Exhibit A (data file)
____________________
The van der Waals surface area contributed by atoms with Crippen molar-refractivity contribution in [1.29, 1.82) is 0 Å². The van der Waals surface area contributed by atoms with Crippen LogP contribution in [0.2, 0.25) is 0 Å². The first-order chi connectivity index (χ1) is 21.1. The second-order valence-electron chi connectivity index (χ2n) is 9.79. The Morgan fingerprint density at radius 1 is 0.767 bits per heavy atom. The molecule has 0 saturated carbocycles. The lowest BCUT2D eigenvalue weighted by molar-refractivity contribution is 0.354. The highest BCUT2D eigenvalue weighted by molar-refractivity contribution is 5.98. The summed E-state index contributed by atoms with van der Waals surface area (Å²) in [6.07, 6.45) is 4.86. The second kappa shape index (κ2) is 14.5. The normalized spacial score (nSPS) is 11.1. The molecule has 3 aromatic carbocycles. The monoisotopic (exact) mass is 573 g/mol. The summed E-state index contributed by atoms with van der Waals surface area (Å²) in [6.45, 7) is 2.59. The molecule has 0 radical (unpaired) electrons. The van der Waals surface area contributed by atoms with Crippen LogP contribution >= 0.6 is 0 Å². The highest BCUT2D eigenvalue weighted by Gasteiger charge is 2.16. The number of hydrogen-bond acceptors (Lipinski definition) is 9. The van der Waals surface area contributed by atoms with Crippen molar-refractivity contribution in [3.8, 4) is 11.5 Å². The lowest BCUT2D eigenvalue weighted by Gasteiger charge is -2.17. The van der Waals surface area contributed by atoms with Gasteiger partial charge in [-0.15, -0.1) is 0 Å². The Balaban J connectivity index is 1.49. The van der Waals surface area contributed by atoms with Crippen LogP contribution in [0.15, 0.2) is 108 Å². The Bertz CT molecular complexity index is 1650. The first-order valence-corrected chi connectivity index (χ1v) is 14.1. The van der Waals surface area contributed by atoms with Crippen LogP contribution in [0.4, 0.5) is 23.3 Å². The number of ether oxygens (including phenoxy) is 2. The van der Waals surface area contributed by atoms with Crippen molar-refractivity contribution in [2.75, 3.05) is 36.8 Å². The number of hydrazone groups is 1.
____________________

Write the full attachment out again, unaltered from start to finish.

The van der Waals surface area contributed by atoms with Crippen molar-refractivity contribution in [1.29, 1.82) is 0 Å². The van der Waals surface area contributed by atoms with Crippen LogP contribution in [0.2, 0.25) is 0 Å². The first-order chi connectivity index (χ1) is 21.1. The second-order valence-electron chi connectivity index (χ2n) is 9.79. The Morgan fingerprint density at radius 1 is 0.767 bits per heavy atom. The molecule has 0 saturated carbocycles. The lowest BCUT2D eigenvalue weighted by molar-refractivity contribution is 0.354. The highest BCUT2D eigenvalue weighted by molar-refractivity contribution is 5.98. The summed E-state index contributed by atoms with van der Waals surface area (Å²) in [6.07, 6.45) is 4.86. The second kappa shape index (κ2) is 14.5. The normalized spacial score (nSPS) is 11.1. The molecule has 3 aromatic carbocycles. The monoisotopic (exact) mass is 573 g/mol. The summed E-state index contributed by atoms with van der Waals surface area (Å²) in [6.45, 7) is 2.59. The molecule has 0 radical (unpaired) electrons. The van der Waals surface area contributed by atoms with Crippen LogP contribution >= 0.6 is 0 Å². The highest BCUT2D eigenvalue weighted by Gasteiger charge is 2.16. The number of hydrogen-bond acceptors (Lipinski definition) is 9. The van der Waals surface area contributed by atoms with Crippen molar-refractivity contribution in [3.8, 4) is 11.5 Å². The lowest BCUT2D eigenvalue weighted by Gasteiger charge is -2.17. The van der Waals surface area contributed by atoms with Gasteiger partial charge in [-0.15, -0.1) is 0 Å². The Balaban J connectivity index is 1.49. The van der Waals surface area contributed by atoms with Crippen LogP contribution in [0.15, 0.2) is 108 Å². The Bertz CT molecular complexity index is 1650. The first-order valence-corrected chi connectivity index (χ1v) is 14.1. The van der Waals surface area contributed by atoms with Crippen LogP contribution in [0.4, 0.5) is 23.3 Å². The number of ether oxygens (including phenoxy) is 2. The van der Waals surface area contributed by atoms with Crippen molar-refractivity contribution in [2.75, 3.05) is 36.8 Å². The number of hydrazone groups is 1.